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April 1st: Functional vs. imperative style - confusion prevails?

I noticed this post on gmane.comp.lang.lightweight (note: on April 1st), titled "Lambda the Ultimate Design Flaw", written by Shriram Krishnamurthi. The article discusses the future of the PLT Scheme. Here's an excerpt:

We think dropping FILTER and MAP is pretty uncontroversial; (filter P S) is almost always written clearer as a DO loop (plus the LAMBDA is slower than the loop). Even more so for (map F S). In all cases, writing the equivalent imperative program is clearly beneficial.

There's actually a serious point buried here. Generally, when most programmers only know Java etc., functional style might be undesirable (as a knee-jerk reaction). But I think this is more a problem with all the imperative languages that dominate the software business rather than with functional style per se.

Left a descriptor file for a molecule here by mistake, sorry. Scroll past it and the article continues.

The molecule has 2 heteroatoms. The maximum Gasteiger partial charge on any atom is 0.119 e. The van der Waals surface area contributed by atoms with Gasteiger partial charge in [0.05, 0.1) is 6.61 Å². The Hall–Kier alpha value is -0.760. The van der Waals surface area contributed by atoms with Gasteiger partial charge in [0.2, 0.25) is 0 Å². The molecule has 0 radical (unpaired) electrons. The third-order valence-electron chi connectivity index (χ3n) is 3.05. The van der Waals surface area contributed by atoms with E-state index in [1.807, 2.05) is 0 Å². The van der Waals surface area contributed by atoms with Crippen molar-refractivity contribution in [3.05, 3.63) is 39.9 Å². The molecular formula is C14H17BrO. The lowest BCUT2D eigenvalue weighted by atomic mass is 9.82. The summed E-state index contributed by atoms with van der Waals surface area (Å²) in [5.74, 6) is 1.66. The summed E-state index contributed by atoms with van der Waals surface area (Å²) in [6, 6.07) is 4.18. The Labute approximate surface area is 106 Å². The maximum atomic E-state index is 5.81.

The post continues:

Why drop LAMBDA? Most Scheme users are unfamiliar with Alonzo Church (indeed, they don't even know that he was related to Guy Steele), so the name is confusing; also, there is a widespread misunderstanding that LAMBDA can do things that a nested function can't -- we still recall Dan Friedman's Aha! after we showed him that there was no difference! (However, he appears to have since lapsed in his ways.) Even with a better name, we think having the two choices side-by-side just requires programmers to think about their program; not having the choice streamlines the thought process, and Scheme is designed from the ground up to, as much as possible, keep programmers from thinking at all.

The idea of non-thinking programmers is truly frightening. :-)

Posted by ora at 09:33